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The Division of Child and Community Health focuses on child health: prevention, early intervention, quality improvement and metrics, and health policy. Promoting health today requires consideration of the overall status of children, not just identification and treatment of specific diseases or injuries.
Health is historically viewed as the absence of disease or premature mortality. Today, most health care providers agree that definitions of health should incorporate both disease prevention and health promotion views that embrace positive aspects of health. Building on views of health expressed at the 1986 Ottawa Charter, the committee recommends a new definition of health:
Children's health should be defined as the extent to which an individual child or groups of children are able or enabled to: a) develop and realize their potential; b) satisfy their needs; and c) develop the capacities that allow them to interact successfully with their biological, physical, and social environments.
Community pediatrics is the practice of promoting and integrating the positive social, cultural, and environmental influences on children’s health as well as addressing potential negative effects that deter optimal child health and development within a community.
Community pediatrics includes all of the following:
The center exists to provide the UI community with the necessary knowledge, skills, and resources to be the best qualified child healthcare providers, through the integration of policy, clinical practice, and quality improvement. The center will concentrate on population child health, addressing the most urgent challenges facing children and families (i.e. children with special health care needs, mental health, and childhood obesity) and health system performance and management.
The center has three goals:
In order to achieve a well-functioning, well-coordinated and integrated system of services the focus areas will be: Advocacy, Service, Quality, and Innovation. Essential to the system design of the care model for child health will be: incorporation of families’ voice and choice into decisions that affect the health and well-being of children; collaboration with other child health stakeholders; utilization of the science of improvement methodology; and adoption of a model for spread.
Child Health Specialty Clinics (CHSC) is a family-centered, community-based public health program that serves Iowa children and youth with special health care needs from birth to 21 years old. CHSC partners with families, service providers, communities, and policy makers along with the Iowa Departments of Human Service, Public Health, and Education. CHSC administers Iowa’s Title V program for children and youth with special health care needs (CYSHCN), which ensures that all CYSHCN receive services in a family-centered, coordinated, community-based, comprehensive System of Care.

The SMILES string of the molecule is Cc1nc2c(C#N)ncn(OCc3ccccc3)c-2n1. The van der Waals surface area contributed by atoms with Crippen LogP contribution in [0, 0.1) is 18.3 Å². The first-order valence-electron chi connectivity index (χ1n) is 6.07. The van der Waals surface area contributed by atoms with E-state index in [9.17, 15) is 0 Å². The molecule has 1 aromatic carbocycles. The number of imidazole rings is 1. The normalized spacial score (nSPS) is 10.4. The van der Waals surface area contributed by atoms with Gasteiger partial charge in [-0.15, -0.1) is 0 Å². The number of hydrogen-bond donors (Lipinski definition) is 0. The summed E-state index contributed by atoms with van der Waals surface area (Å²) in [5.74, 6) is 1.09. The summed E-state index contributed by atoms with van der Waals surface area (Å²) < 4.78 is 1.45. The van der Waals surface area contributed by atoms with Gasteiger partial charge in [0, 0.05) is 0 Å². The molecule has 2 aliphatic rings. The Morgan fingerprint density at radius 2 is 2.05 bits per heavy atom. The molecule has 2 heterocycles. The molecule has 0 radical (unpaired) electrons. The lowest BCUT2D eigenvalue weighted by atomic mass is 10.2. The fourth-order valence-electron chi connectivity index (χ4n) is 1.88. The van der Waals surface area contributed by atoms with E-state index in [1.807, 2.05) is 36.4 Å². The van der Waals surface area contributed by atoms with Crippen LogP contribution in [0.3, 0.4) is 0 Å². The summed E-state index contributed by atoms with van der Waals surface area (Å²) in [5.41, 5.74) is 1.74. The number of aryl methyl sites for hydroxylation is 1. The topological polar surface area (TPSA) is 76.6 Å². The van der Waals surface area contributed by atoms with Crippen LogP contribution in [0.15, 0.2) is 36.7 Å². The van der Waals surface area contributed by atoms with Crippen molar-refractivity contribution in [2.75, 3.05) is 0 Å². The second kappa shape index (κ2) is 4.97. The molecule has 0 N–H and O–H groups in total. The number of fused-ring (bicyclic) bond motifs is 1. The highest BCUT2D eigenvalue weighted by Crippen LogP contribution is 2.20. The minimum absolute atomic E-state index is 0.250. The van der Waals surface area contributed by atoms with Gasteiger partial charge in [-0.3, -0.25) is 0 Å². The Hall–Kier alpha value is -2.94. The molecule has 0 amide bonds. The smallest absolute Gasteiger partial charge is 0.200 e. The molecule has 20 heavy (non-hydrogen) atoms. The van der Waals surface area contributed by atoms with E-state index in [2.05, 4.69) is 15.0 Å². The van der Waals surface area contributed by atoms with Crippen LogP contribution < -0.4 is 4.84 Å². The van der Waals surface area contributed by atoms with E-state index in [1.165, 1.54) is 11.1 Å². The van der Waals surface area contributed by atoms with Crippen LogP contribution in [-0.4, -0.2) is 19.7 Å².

A System of Care is an approach to services that recognizes the importance of family, school, and community, and seeks to promote the full potential of every child and youth by addressing their physical, emotional, intellectual, cultural, and social needs. CHSC has four main components to its System of Care for CYSHCN: clinical services; care coordination; family support; and infrastructure building.
CHSC is a network of 13 regional centers located in communities across Iowa. CHSC employs public health professionals and clinical providers that work with communities to build local partnerships, improve coordination of services, and promote optimal child health.
There are an estimated 144,000 children and youth in Iowa who have a special health care need. Special needs include chronic physical, developmental, behavioral, and emotional issues. These needs may impact the family, as well as require the involvement of multiple service systems including health, education, human services, child care, and juvenile justice.
CHSC has extensive experience providing gap-filling health care services and influencing the development of community-based, family-centered service systems. CHSC has a legacy of collaboration across multiple agencies and partners in Iowa and possesses the leadership and competency to conduct needs assessments, to provide technical assistance, training, and education, and to evaluate programs for CYSHCN.
CHSC administers several special programs in collaboration with state agencies, service providers, and other University of Iowa departments. Among these programs are Early ACCESS, Community Circle of Care, the Child and Youth Psychiatric Project of Iowa, the Health and Disease Management Program, the Nutrition Services Program, and the Early Hearing Detection and Intervention Program.
CHSC participates in research projects supported by the U.S. Department of Health and Human Services including: Health Resources and Services Administration; Substance Abuse and Mental Health Services Administration; and National Institutes of Health. Recent projects include: a study on behavioral interventions for children with Autism Spectrum Disorders and an impact study to determine the effects of environmental toxins on the neurocognitive development of Iowa infants and toddlers.
University of Iowa Department of PediatricsChild and Community Health247 Center for Diabilities and Development100 Hawkins DriveIowa City, IA 52242
Phone: (319) 384-6674
Thomas Scholz, M.DDivision Director
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